"Your conscience tells you what you can do if you feel like paying the price."
-- Ken Sleight ("Seldom Seen Smith")
Tim DeChristopher did not know his sympatico prison visitor, fellow Utahan, environmentalist and river runner Ken Sleight, was the model for Seldom Seen Smith in the 1975 book, The Monkey Wrench Gang, for several years after he had read it at age 18. He did know a few things about monkey wrenching, though, fearlessly following his predecessor in opposing mindless development and wilderness destruction in his home state.
I remember when Dubya Bush predictably opened up hundreds of thousands of Western land to fossil fuels exploration and give-aways to mega ranchers. His big-biz and investor buddies were incensed that outgoing President Clinton had protected a great deal of mountain, desert and marine territory and it was time to give those good ol' boys what they wanted. Young student DeChristopher attended one of those oil and gas land auctions and deflated it by offering fake bids, much like Sleight had done in person years before when, astride his horse Knothead, he faced down bulldozers that were poised to take down hundreds of acres of juniper forest at Amasa Back Mesa. Sleight lost a lot of environmental battles over the years, but he won that one; DeChristopher was successful also when Interior Secretary Salazar invalidated the auction and once again placed 100,000 acres of land under protection. Well, won and lost: he still was sent to jail for two years. He's out as of April 22 of this year -- yes, on Earth Day.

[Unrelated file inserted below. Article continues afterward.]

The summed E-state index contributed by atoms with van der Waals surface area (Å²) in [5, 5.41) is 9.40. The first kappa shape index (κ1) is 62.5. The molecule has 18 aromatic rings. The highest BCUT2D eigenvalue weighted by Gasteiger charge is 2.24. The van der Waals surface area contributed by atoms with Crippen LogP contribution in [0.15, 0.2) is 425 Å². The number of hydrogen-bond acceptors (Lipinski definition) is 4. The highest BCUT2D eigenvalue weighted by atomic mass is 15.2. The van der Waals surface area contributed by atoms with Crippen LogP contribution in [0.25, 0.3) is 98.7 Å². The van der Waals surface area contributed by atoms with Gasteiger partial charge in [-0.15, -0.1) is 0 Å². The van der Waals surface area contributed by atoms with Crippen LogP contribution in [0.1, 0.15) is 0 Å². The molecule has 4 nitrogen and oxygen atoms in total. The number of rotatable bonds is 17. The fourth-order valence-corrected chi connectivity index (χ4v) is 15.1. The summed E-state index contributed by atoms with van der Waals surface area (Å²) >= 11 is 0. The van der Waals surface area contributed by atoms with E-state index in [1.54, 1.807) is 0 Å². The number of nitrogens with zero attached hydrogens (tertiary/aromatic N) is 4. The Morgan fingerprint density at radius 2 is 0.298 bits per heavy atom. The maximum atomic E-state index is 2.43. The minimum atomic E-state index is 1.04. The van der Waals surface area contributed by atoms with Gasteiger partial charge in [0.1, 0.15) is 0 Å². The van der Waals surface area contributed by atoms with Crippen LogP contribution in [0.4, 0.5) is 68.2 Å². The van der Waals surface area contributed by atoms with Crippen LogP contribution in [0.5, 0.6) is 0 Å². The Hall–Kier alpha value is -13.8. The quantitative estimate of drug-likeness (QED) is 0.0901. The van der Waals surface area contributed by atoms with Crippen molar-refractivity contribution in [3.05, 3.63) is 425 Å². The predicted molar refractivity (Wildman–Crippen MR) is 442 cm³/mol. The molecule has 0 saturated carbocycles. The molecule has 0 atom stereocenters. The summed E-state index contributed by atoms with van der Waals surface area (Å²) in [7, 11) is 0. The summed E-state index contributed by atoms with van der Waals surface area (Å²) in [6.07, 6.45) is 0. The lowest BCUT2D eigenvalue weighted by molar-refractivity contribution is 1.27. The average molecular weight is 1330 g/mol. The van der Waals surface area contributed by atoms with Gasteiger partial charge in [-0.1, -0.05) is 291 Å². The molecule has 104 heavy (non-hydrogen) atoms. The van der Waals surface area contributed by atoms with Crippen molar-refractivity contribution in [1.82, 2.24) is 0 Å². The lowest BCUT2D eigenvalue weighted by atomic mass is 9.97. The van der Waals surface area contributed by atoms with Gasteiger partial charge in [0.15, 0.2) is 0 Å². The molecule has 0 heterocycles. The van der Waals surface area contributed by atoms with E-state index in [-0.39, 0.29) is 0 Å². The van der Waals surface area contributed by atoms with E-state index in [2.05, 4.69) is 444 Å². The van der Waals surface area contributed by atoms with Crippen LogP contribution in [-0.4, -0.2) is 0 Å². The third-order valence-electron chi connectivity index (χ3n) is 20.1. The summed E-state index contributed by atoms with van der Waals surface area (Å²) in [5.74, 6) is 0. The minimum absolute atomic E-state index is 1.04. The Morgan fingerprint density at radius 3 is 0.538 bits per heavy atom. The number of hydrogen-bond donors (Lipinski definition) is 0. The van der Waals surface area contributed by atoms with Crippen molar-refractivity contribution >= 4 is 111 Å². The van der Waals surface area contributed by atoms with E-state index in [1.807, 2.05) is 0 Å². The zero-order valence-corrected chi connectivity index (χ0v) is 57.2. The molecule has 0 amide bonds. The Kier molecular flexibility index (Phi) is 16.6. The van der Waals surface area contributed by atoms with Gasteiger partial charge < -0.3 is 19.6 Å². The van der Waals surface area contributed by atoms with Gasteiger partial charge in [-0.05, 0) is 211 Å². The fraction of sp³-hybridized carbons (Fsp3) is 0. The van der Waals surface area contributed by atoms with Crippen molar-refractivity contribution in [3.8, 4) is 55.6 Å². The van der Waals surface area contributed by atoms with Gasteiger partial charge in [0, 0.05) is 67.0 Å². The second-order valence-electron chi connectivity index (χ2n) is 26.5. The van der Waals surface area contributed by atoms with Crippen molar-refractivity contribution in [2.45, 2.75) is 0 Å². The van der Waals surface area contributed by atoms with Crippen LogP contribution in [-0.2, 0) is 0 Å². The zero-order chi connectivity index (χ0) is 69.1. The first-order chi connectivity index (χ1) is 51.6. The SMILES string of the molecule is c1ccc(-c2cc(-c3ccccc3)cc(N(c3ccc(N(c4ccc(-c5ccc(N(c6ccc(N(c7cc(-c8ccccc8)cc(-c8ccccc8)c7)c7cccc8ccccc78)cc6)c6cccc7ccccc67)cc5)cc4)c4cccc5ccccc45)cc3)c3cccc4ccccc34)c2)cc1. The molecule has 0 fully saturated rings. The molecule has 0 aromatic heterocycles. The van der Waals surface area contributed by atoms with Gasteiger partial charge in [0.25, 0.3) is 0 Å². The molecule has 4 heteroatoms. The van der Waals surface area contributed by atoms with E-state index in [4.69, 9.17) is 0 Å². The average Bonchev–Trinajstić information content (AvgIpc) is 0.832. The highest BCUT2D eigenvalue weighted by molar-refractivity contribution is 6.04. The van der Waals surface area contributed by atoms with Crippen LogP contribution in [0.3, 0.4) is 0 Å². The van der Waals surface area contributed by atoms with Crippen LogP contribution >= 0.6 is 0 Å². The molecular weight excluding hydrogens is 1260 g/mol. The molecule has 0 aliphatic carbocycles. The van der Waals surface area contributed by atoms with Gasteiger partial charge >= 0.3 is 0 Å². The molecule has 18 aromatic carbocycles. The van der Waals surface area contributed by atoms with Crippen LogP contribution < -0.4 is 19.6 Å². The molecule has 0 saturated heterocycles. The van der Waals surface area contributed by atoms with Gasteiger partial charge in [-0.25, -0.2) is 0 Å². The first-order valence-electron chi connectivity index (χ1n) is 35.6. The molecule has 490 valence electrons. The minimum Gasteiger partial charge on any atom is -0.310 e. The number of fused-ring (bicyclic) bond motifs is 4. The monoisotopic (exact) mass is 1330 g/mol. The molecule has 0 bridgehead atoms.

Sleight says he grew up reserved and shy on Idaho farms. He credits teachers at the University of Utah for helping him find his voice and confidence. Completing his business degree after a long year firing howitzer shells in Korea, Sleight went to work for Firestone, but the outdoors called him irresistibly. Remembering when he and two Army colleagues made a raft out of tree trunks and boards to float down the Bukhan River in Korea, he bought surplus rafts to start a business running the rivers that threaded through the southern Utah landscape. His saw his beloved Glen Canyon doomed in the late 1950s by dams erected to form Lake Powell ("Lake Foul," he called it). In The Monkey Wrench Gang, disguised as Smith, he is said to have driven a road grader off a cliff into the reservoir and helped dynamite a coal train. The Glen Canyon Dam was completed, and these days Sleight won't commit to how much of that monkey-wrenching to stop it he actually did. He did fight against and prevent a highway and bridge across the Escalante River, however, and feels that was his greatest accomplishment.
Newspaper publisher Jim Stiles says of this American Don Quixote, "it's the integrity that you bring to the fight that counts."
(From two articles in the Summer 2013 issue of Continuum, the magazine of the U. of Utah)